Fareed Zakaria has a painful article in Newseek with the suitably nauseating title “The Capitalist Manifesto: Greed Is Good (To a point).” As someone who’s been on both sides of the editor/writer divide, I understand how headlines get produced and I’m willing to cut a little slack to writers who get stuck with bad headlines – I once opened the paper to see my column titled “Telling The Man How It Is,” so empathy is often in order. However, the content of Zakaria’s article is no better than the headline.
Zakaria is the strange type of pundit who, despite having nothing original or of substance to say, enjoys some caché across the political spectrum. He was a Reaganite whose books somehow find themselves next to Naomi Klein and Noam Chomsky on moderate-lefty suburban bookshelves everywhere. New York Times columnists David Brooks and Tom Friedman also feature prominently in this category. Maybe some people assume that anyone with a foreign name and brown skin couldn’t possibly be a supporter of the worst parts of neoliberalism. Unfortunately, this just isn’t true (Dinesh D’Souza anyone?).Zakaria supports a pro-business pragmatism that is intellectually light enough to fly wherever the winds of mainstream sentiment takes it. I won’t go too far into his past crimes, having plenty to focus on in the present-tense, but I will redirect anyone interested to the Fairness and Accuracy In Reporting analysis by Roger Bybee which has the great title “Fareed Zakaria: Spokesperson for the Global Elite.”
In “The Capitalist Manifesto,” Zakaria takes a look at the crazy themepark ride of the financial crisis and comes to the conclusion that we’ll be fine if we all do the same things as before, only a little less so. Implicit in his title is that this piece is an answer to those who see the global financial crisis as a failure of the system of capitalism. One might assume he has some sense of what current anti-capitalist arguments look like. One would assume incorrectly. The foundational problem in Zakaria’s thinking comes midway through his second paragraph, “… over the past few months, even though we’ve had an imperfect stimulus package, nationalized no banks and undergone no grand reinvention of capitalism, the sense of panic seems to be easing. Perhaps this is a mirage—or perhaps the measures taken by states around the world, chiefly the U.S. government, have restored normalcy.” Here’s his big error, the anti-capitalist argument holds that normalcy is the mirage. I am fully willing to admit the U.S. is well on it’s way to reestablishing normalcy, what I won’t concede is that this is in any way desirable.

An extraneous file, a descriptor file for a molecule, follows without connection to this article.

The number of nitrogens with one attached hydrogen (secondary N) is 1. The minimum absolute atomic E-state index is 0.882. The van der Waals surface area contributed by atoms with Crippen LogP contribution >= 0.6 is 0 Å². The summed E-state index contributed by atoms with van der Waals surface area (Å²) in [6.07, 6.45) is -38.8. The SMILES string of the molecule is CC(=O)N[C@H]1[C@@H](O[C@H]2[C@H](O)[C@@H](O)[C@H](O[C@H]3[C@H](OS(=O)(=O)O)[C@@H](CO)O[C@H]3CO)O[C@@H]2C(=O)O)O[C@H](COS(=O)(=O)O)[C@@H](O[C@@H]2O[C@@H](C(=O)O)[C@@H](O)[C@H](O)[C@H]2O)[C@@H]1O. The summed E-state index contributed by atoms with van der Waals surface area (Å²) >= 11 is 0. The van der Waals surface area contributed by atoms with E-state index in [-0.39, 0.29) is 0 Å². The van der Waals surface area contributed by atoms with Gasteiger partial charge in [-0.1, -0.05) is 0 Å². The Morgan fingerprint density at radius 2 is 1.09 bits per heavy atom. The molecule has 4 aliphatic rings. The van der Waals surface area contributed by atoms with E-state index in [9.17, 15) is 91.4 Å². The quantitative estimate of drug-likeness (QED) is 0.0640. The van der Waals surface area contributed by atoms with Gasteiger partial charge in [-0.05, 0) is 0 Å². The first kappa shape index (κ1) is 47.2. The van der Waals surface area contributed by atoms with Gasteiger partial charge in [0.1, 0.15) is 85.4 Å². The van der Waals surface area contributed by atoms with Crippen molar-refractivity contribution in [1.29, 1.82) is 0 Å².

What this crisis revealed more than anything is that even systems as large as Wall Street and the global financial apparatus can be rotten right below the surface. The housing boom and bust were based on demand that didn’t exist being created through complex financial tools, a whole class of professionals made millions while the mirage seemed real and they seem to be doing okay even through the painful revelation that the new lemonade boutique was a sand dune. I am as confident as Zakaria in the resilience of capitalism, it’s entirely possible that America is in the process of painting over the rotting interior again, but this isn’t is a sustainable plan. Zakaria recognizes that capitalism is “dynamic and inherently prone to crashes that cause great damage,” but that’s different from acknowledging that these crises are inherent to capitalism itself. ‘Prone’ is a careful hedging term, positing a way to remove the crises from capitalism. A system can be prone to do something, but through careful regulation and management, those in charge can derail the predilection. This is not the way capitalism (fails to) work.